Non-stipendiary ministry in the Church of England: a history of the development of an idea
Vaughan, Patrick H. (1987) Non-stipendiary ministry in the Church of England: a history of the development of an idea. PhD thesis, University of Nottingham.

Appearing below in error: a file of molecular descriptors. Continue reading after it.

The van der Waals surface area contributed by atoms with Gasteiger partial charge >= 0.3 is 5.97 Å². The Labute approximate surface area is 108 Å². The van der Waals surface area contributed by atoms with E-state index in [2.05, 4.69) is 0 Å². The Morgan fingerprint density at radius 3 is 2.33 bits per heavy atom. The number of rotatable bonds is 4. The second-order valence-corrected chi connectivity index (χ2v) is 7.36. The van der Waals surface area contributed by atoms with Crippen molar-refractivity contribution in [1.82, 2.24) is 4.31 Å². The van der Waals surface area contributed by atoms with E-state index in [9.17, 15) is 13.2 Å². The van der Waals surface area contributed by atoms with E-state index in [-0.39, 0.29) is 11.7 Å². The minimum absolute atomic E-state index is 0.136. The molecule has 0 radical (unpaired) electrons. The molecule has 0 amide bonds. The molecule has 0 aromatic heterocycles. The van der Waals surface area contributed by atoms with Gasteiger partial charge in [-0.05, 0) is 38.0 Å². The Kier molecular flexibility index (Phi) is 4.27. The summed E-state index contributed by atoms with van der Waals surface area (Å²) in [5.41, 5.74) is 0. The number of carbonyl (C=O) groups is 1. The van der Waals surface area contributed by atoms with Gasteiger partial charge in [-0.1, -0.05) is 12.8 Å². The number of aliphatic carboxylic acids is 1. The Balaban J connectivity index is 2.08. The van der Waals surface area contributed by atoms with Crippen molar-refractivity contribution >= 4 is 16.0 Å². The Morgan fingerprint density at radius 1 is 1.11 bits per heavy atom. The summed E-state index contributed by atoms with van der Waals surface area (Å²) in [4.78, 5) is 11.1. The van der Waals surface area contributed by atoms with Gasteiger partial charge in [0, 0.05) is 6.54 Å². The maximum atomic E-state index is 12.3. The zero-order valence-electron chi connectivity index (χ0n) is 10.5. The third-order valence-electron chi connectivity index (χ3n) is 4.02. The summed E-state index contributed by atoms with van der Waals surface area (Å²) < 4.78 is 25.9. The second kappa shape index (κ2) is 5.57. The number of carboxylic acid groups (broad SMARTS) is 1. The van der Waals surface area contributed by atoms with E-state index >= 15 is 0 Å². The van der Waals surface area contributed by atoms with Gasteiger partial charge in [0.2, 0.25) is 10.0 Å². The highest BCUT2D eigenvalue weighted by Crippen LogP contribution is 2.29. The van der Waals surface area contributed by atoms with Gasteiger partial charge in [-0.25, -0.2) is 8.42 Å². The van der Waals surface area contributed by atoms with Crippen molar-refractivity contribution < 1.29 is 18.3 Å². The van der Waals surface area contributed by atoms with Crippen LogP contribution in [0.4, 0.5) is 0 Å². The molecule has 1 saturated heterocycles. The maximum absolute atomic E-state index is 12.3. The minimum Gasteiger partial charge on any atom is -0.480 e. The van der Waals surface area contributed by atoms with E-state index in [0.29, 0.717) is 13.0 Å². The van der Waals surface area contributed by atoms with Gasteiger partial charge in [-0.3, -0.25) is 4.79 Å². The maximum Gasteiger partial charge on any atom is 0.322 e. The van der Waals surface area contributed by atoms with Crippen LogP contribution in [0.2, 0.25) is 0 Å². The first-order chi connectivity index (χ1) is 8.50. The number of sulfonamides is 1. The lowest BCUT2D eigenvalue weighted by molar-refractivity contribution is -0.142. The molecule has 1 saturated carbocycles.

This thesis traces the development of the idea of non-stipendiary ministry (NSM) in the Church of England from 1833, when it was first mooted by Thomas Arnold, to the present day. Four phases of development are identified and examined: first, the nineteenth century, when proposals to open the diaconate to men in secular employment were under discussion; second, the period leading up to the major discussion of the idea at the Lambeth Conference of 1930; third, the period leading up to the institutional establishment of 'Auxiliary Pastoral Ministry' in 1970; and fourth, the subsequent period of growth and development of NSM in practice. The method adopted is to analyse relevant debates in Convocation, Church Assembly and General Synod, together with relevant published material; new unpublished material from archives in Brisbane Diocese, Church House, Westminster, Lambeth Palace, and Selly Oak Library, as well as from the private papers of Roland Allen, is presented and analysed; the influence of developments in Anglican Churches overseas, of the World Council of Churches and of the French Worker-Priest Movement is assessed; the influence of certain key figures is examined, including that of Thomas Arnold, Walter Hook, William Hale, William Bright, Herbert Kelly, Roland Allen, F. R. Barry, Mervyn Stockwood, John Robinson, Lesslie Newbigin and E. R. Wickham. Factors influencing the development of the idea at each successive phase are identified, the most salient of which are: pressure for each local community to be self-sufficient in ministry, for the Church to offer ministry in a style and expression congruent with working-class culture, for the removal of the divide between clergy and laity, for the Church to offer meaningful witness in 'the world of work', and for supplementary ordained assistance for the diminishing numbers of stipendiary clergy. But throughout the period examined, constant restraints are shown to have been operating, restricting the smooth development of the idea. Chief amongst these are the protective reactions of the clerical profession and the over-riding influence of the parochial system. Finally, particular structural factors inhibiting the development of ministry in secular employment are identified.
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